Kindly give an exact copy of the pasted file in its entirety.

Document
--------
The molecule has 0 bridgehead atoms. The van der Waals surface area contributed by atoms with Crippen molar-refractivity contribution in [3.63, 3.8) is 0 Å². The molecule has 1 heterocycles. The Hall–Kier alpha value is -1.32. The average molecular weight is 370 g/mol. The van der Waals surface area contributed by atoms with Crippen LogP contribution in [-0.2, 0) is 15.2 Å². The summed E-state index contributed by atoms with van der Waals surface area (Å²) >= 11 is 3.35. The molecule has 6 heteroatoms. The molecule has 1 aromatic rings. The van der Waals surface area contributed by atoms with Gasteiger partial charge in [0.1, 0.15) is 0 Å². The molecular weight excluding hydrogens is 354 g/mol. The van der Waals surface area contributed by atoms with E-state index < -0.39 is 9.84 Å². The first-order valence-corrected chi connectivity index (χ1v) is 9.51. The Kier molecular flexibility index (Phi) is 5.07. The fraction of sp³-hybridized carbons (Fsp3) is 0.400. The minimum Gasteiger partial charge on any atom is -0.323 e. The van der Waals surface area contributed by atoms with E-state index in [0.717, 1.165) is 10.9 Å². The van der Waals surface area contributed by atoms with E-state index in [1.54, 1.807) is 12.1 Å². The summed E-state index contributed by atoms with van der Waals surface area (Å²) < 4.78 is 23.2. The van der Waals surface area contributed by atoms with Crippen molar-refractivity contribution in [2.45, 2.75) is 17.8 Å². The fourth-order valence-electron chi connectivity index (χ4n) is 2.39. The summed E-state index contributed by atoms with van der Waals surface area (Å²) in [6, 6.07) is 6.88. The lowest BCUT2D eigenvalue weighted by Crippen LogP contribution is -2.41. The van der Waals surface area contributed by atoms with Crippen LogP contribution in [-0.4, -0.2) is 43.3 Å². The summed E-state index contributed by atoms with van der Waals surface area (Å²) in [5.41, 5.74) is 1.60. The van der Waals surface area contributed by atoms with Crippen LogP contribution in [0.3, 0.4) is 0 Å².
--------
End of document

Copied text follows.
The molecule has 0 bridgehead atoms. The van der Waals surface area contributed by atoms with Crippen molar-refractivity contribution in [3.63, 3.8) is 0 Å². The molecule has 1 heterocycles. The Hall–Kier alpha value is -1.32. The average molecular weight is 370 g/mol. The van der Waals surface area contributed by atoms with Crippen LogP contribution in [-0.2, 0) is 15.2 Å². The summed E-state index contributed by atoms with van der Waals surface area (Å²) >= 11 is 3.35. The molecule has 6 heteroatoms. The molecule has 1 aromatic rings. The van der Waals surface area contributed by atoms with Gasteiger partial charge in [0.1, 0.15) is 0 Å². The molecular weight excluding hydrogens is 354 g/mol. The van der Waals surface area contributed by atoms with E-state index < -0.39 is 9.84 Å². The first-order valence-corrected chi connectivity index (χ1v) is 9.51. The Kier molecular flexibility index (Phi) is 5.07. The fraction of sp³-hybridized carbons (Fsp3) is 0.400. The minimum Gasteiger partial charge on any atom is -0.323 e. The van der Waals surface area contributed by atoms with E-state index in [0.717, 1.165) is 10.9 Å². The van der Waals surface area contributed by atoms with E-state index in [1.54, 1.807) is 12.1 Å². The summed E-state index contributed by atoms with van der Waals surface area (Å²) < 4.78 is 23.2. The van der Waals surface area contributed by atoms with Crippen molar-refractivity contribution in [2.45, 2.75) is 17.8 Å². The fourth-order valence-electron chi connectivity index (χ4n) is 2.39. The summed E-state index contributed by atoms with van der Waals surface area (Å²) in [6, 6.07) is 6.88. The lowest BCUT2D eigenvalue weighted by Crippen LogP contribution is -2.41. The van der Waals surface area contributed by atoms with Crippen LogP contribution in [-0.4, -0.2) is 43.3 Å². The summed E-state index contributed by atoms with van der Waals surface area (Å²) in [5.41, 5.74) is 1.60. The van der Waals surface area contributed by atoms with Crippen LogP contribution in [0.3, 0.4) is 0 Å².